Take someone who hasn’t changed a battery on a hybrid vehicle before: Hybrid/EV 1 would teach them how. In the second level, students learn beyond simply replacing battery packs and delve into how the system itself works. It builds upon previously acquired knowledge to supply an in-depth understanding of how hybrids and EVs work. 

Similar to the Hybrid/EV classes, there is also Electrical 1 and 2, which focus on understanding electric components in vehicles. The topic has been a point of weakness for many technicians throughout Rosebro’s career, and he believes that a firm understanding of electrical work is a crucial foundation for many technicians to potentially build upon. 

“Good technicians are hard to find; bad technicians are hard to find, even. But what I'm seeing a lot of people do is, they're focusing more on a grow-your-own philosophy as opposed to a philosophy where you go out and find people,” describes Rosebro. “So, if you want to grow your own, then you need some electrical basis for them to be able to grow further.” 

Each course runs for three days, the only exception being the Tesla 1, which is two days.  

These shorter classes are less likely to make students feel overloaded with information. In courses that run over three days, Rosebro has seen students lose the same momentum they had going into the class. They need time to digest all the information that they’ve learned.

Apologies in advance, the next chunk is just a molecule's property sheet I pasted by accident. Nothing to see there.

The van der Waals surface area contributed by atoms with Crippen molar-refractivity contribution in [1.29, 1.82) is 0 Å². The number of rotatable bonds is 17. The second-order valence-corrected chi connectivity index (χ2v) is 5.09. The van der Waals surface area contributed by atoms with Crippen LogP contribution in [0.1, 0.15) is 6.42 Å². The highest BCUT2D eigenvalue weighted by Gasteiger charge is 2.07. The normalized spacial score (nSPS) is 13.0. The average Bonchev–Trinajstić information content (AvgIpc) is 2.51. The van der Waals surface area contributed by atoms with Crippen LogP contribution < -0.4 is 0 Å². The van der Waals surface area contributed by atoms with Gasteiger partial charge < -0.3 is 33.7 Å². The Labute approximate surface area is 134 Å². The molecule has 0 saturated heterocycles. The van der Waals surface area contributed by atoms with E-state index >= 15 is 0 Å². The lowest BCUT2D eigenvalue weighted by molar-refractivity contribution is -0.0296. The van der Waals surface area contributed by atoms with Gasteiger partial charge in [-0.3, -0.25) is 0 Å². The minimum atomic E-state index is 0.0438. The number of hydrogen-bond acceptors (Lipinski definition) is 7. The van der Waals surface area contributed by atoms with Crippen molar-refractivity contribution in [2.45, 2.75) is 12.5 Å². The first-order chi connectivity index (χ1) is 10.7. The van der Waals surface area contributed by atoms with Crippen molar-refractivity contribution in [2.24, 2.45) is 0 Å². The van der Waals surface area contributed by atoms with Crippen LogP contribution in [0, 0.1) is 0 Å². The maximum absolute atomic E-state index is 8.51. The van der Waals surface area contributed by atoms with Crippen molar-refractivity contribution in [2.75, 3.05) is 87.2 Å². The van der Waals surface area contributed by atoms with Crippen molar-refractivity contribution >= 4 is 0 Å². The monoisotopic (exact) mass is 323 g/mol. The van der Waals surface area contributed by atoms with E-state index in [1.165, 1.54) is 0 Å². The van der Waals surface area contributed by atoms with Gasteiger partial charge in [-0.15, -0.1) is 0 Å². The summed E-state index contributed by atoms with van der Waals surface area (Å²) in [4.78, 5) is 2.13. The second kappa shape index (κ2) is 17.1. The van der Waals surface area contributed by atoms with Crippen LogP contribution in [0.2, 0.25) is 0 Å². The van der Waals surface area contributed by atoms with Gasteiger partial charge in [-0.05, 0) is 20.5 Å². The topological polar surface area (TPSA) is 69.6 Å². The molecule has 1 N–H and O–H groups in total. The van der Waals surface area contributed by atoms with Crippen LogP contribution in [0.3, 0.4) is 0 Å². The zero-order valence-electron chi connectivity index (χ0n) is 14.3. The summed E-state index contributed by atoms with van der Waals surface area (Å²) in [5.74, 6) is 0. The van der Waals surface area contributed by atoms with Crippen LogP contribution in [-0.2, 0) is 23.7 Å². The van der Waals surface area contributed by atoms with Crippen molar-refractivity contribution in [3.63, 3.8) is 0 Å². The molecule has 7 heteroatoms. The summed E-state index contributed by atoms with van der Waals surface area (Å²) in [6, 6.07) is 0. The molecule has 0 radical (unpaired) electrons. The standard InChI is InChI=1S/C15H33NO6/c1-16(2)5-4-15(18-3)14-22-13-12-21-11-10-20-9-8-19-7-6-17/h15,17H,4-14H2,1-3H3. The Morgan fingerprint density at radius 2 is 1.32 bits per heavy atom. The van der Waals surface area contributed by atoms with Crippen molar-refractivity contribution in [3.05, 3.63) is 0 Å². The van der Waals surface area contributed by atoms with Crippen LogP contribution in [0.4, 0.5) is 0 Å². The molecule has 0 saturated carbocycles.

For those starting at any course’s first level, it can provide them with time to solidify the knowledge they’ve gained before going to the next stage. Though there’s currently only one Tesla course, the program is prepared to offer a Tesla 2 course if it grows in demand. 

The size of each class is limited to four people; something rarely seen in this field. It was a deliberate move to promote hands-on work that meets every student’s needs. Most classroom tasks involve students looking up information on a procedure and then performing it themselves on a variety of vehicles spanning different makes and models. 

Reaping What You Sow 

Upon returning to the aftermarket industry from his time at Toyota, Rosebro was surprised to discover the lack of hybrid and EV training on the West Coast, which has posed itself to be the leader in the transition to EVs. 

The training program is partly motivated by inspiring others to find an interest in the subject and to help accelerate the adoption of EVs. When first developing Earthling’s EV training program, Coquillette knew that the increased adoption of EVs would bring with it an increased demand for EV technicians that the industry can’t meet unless more are trained. 

As it stands now, pursuing EV training is valuable for any technician who is located in an area with a high EV uptake or working with a lot of EV-driving clientele. But many shops are seeing the long learning curve and are working to be ahead of it to maintain their value, as the push for EVs grows. 

“We're not worried about anybody, quote unquote, ‘stealing our secrets,’ as if we had any,” says Rosebro. “We want to see more and more shops being very proficient in EVs, even if they compete with us.”